A262403


Number of ways to write pi(T(n)) = pi(T(k)) + pi(T(m)) with 1 < k < m < n, where T(x) is the triangular number x*(x+1)/2, and pi(x) is the number of primes not exceeding x.


7



0, 0, 0, 0, 1, 1, 1, 2, 2, 1, 2, 1, 3, 4, 4, 4, 3, 3, 3, 3, 5, 4, 3, 4, 6, 4, 5, 2, 3, 6, 4, 1, 5, 8, 3, 2, 6, 1, 4, 5, 4, 2, 7, 2, 4, 5, 5, 5, 3, 4, 9, 9, 4, 5, 4, 8, 7, 6, 9, 4, 7, 5, 6, 2, 5, 9, 3, 8, 5, 6, 8, 5, 4, 3, 8, 4, 8, 7, 8, 5, 7, 8, 7, 4, 6, 2, 7, 7, 8, 7, 4, 5, 6, 4, 6, 4, 6, 4, 6, 6
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OFFSET

1,8


COMMENTS

Conjecture: (i) a(n) > 0 for all n > 4, and a(n) = 1 only for n = 5, 6, 7, 10, 12, 32, 38, 445, 727.
(ii) All those numbers pi(T(n)) (n = 1,2,3,...) are pairwise distinct. Moreover, if sum_{i=j,...,k}1/pi(T(i)) and sum_{r=s,...,t}1/pi(T(r)) with 1 < j <= k and j <= s <= t have the same fractional part but the ordered pairs (j,k) and (s,t) are different, then j = 2, k = 5 and s = t = 4.
Clearly, part (i) is related to addition chains, and the first assertion in part (ii) is an analog of Legendre's conjecture that pi(n^2) < pi((n+1)^2) for all n = 1,2,3,....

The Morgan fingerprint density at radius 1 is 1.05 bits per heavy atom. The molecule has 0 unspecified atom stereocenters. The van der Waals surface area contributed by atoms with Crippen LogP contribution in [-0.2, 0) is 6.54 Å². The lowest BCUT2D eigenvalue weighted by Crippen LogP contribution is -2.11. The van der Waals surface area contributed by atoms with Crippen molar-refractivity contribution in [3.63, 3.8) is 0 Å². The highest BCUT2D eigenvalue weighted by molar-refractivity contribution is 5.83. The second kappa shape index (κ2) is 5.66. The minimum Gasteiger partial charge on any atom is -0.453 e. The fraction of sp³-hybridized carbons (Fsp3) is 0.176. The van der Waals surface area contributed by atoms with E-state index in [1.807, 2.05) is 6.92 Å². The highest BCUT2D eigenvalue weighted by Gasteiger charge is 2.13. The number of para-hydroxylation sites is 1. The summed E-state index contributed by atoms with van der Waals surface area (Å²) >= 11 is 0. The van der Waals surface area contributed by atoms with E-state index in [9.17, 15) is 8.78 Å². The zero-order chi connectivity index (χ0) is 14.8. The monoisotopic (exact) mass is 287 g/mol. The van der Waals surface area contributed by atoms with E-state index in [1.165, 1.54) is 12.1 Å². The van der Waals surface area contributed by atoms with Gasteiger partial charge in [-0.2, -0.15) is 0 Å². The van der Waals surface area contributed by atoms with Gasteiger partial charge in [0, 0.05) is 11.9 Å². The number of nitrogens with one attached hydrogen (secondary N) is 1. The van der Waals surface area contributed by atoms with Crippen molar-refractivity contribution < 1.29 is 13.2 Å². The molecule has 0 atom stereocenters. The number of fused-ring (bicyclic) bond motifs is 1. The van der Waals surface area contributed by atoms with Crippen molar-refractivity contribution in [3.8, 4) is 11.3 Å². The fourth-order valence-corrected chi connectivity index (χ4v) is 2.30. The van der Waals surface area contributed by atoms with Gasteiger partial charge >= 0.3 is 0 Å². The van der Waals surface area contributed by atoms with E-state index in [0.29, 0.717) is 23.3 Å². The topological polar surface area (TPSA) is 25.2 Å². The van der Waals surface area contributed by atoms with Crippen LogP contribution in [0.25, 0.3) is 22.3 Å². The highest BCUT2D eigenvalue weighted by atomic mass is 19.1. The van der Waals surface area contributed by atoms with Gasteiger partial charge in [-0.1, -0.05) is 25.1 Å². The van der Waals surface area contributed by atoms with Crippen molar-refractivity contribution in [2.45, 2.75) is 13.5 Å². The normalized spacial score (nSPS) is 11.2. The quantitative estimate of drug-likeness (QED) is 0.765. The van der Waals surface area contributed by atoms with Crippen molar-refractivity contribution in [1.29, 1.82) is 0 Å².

See also A262408 and A262409 for related conjectures involving powers.


REFERENCES

R. K. Guy, Unsolved Problems in Number Theory, 3rd Edition, Springer, 2004. (Cf. Section C6 on addition chains.)
ZhiWei Sun, Problems on combinatorial properties of primes, in: M. Kaneko, S. Kanemitsu and J. Liu (eds.), Number Theory: Plowing and Starring through High Wave Forms, Proc. 7th ChinaJapan Seminar (Fukuoka, Oct. 28  Nov. 1, 2013), Ser. Number Theory Appl., Vol. 11, World Sci., Singapore, 2015, pp. 169187.


LINKS

ZhiWei Sun, Table of n, a(n) for n = 1..10000
ZhiWei Sun, Problems on combinatorial properties of primes, arXiv:1402.6641 [math.NT], 2014.


EXAMPLE

a(5) = 1 since pi(T(5)) = pi(15) = 6 = 2 + 4 = pi(3) + pi(10) = pi(T(2)) + pi(T(4)).
a(6) = 1 since pi(T(6)) = pi(21) = 8 = 2 + 6 = pi(3) + pi(15) = pi(T(2)) + pi(T(5)).
a(7) = 1 since pi(T(7)) = pi(28) = 9 = 3 + 6 = pi(6) + pi(15) = pi(T(3)) + pi(T(5)).
a(10) = 1 since pi(T(10)) = pi(55) = 16 = 2 + 14 = pi(3) + pi(45) = pi(T(2)) + pi(T(9)).
a(12) = 1 since pi(T(12)) = pi(78) = 21 = 3 + 18 = pi(6) + pi(66) = pi(T(3)) + pi(T(11)).
a(32) = 1 since pi(T(32)) = pi(528) = 99 = 9 + 90 = pi(28) + pi(465) = pi(T(7)) + pi(T(30)).
a(38) = 1 since pi(T(38)) = pi(741) = 131 = 32 + 99 = pi(136) + pi(528) = pi(T(16)) + pi(T(32)).
a(445) = 1 since pi(T(445)) = pi(99235) = 9526 = 2963 + 6563 = pi(27028) + pi(65703) = pi(T(232)) + pi(T(362)).
a(727) = 1 since pi(T(727)) = pi(264628) = 23197 = 10031 + 13166 = pi(105111) + pi(141778) = pi(T(458)) + pi(T(532)).


MATHEMATICA

f[n_]:=PrimePi[n(n+1)/2]
T[m_, n_]:=Table[f[k], {k, m, n}]
Do[r=0; Do[If[MemberQ[T[k+1, n1], f[n]f[k]], r=r+1]; Continue, {k, 2, n2}]; Print[n, " ", r]; Continue, {n, 1, 100}]


CROSSREFS

Cf. A000217, A000720, A111208, A262408, A262409, A262439, A262446.
Sequence in context: A256132 A303476 A187201 * A343491 A326952 A109909
Adjacent sequences: A262400 A262401 A262402 * A262404 A262405 A262406


KEYWORD

nonn


AUTHOR

ZhiWei Sun, Sep 21 2015


STATUS

approved